In the last few years, Starbucks has significantly expanded its repertoire of breakfast and lunch foods other than pastries. What it hasn’t been able to do is figure out a consistent way to donate all of those salads and sandwiches so that they don’t go to waste. Founder and CEO Howard Schultz announced today in an interview that this is going to change. [More]
When food is past its prime and leaves the distributor or supermarket, where does it go? We’d like to think that it all ends up in a compost pile or anaerobic digester, which at least re-purposes the food and the methane it gives off while decomposing to fertilize future crops and to generate electricity. Here’s one sad exception: bagged salads. [More]
The residents of Seattle will soon be busy staring intently into their trash cans. Or at least that’s what I’d be doing if I lived there, because the Seattle City Council just okayed a new rule that amounts to $1 fines for anyone chucking away too much food waste or compostable paper products.
It’s the ciiiiiiircle, the circle of life, but instead of a cartoon lion there’s a grocery store running on electricity generated by the same food waste that store creates. More recycling, fewer anthropomorphic talking animals, but it’s a circle… of science. [More]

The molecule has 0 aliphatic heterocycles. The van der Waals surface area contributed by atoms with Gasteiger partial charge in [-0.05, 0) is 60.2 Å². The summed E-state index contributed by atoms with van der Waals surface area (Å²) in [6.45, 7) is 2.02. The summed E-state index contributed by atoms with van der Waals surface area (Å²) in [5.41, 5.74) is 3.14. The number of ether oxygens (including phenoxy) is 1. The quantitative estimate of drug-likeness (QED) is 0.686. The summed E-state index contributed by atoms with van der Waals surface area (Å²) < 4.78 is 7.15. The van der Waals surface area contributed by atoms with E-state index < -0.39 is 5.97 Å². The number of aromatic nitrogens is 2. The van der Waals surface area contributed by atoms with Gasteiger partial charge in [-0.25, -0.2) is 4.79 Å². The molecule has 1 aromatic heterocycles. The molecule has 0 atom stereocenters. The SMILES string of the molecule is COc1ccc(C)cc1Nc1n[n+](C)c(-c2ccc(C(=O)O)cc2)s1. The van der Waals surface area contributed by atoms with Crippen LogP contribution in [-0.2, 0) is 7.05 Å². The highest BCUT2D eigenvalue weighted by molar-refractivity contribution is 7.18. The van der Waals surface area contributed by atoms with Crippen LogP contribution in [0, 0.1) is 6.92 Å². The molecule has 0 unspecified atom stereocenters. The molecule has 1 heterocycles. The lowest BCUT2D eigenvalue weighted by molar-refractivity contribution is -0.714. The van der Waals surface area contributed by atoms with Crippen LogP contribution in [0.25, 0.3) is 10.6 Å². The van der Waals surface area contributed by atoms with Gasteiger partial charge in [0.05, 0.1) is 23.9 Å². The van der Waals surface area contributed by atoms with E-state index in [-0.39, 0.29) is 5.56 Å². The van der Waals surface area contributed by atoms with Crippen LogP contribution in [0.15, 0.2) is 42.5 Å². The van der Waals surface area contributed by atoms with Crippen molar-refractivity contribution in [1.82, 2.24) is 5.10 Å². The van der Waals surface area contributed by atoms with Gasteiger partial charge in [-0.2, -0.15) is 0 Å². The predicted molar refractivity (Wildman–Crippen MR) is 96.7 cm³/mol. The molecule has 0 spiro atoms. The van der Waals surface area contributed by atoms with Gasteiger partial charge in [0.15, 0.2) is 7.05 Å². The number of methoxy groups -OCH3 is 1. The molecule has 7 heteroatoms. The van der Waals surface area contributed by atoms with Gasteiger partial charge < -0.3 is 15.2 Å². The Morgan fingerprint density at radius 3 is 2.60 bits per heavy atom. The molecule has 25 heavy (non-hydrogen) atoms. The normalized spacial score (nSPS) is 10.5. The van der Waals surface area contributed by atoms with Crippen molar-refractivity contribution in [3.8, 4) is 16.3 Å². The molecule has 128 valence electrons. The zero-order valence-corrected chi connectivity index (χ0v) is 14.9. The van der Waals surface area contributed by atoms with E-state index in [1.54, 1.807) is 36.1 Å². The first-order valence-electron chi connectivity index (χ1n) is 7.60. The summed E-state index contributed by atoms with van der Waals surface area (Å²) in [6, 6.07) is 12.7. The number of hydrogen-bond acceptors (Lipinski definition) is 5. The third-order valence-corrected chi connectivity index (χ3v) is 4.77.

Riding a bike 3,000 miles sounds daunting enough, but one man added an extra element of discomfort into his already arduous journey but decided to eat only what he could salvage from the garbage along his chosen route. The whole idea behind his effort is to call attention to the problem of food waste in Europe, he says. [More]
At first, reading words like “oozed with sizzling fat” or “extra-tender meat” conjures up a tempting culinary event. But what if those words were linked with “fish heads”? That kind of dining experience is what many experts say could be a key component to reducing the world’s food waste. Yes, eating fish heads.
The next meal where you fail to join The Clean Plate Club, just remember this number: 141 trillion calories. That’s how much food the United States Department of Agriculture says Americans are wasting every year — about 1,249 calories per person, per day. [More]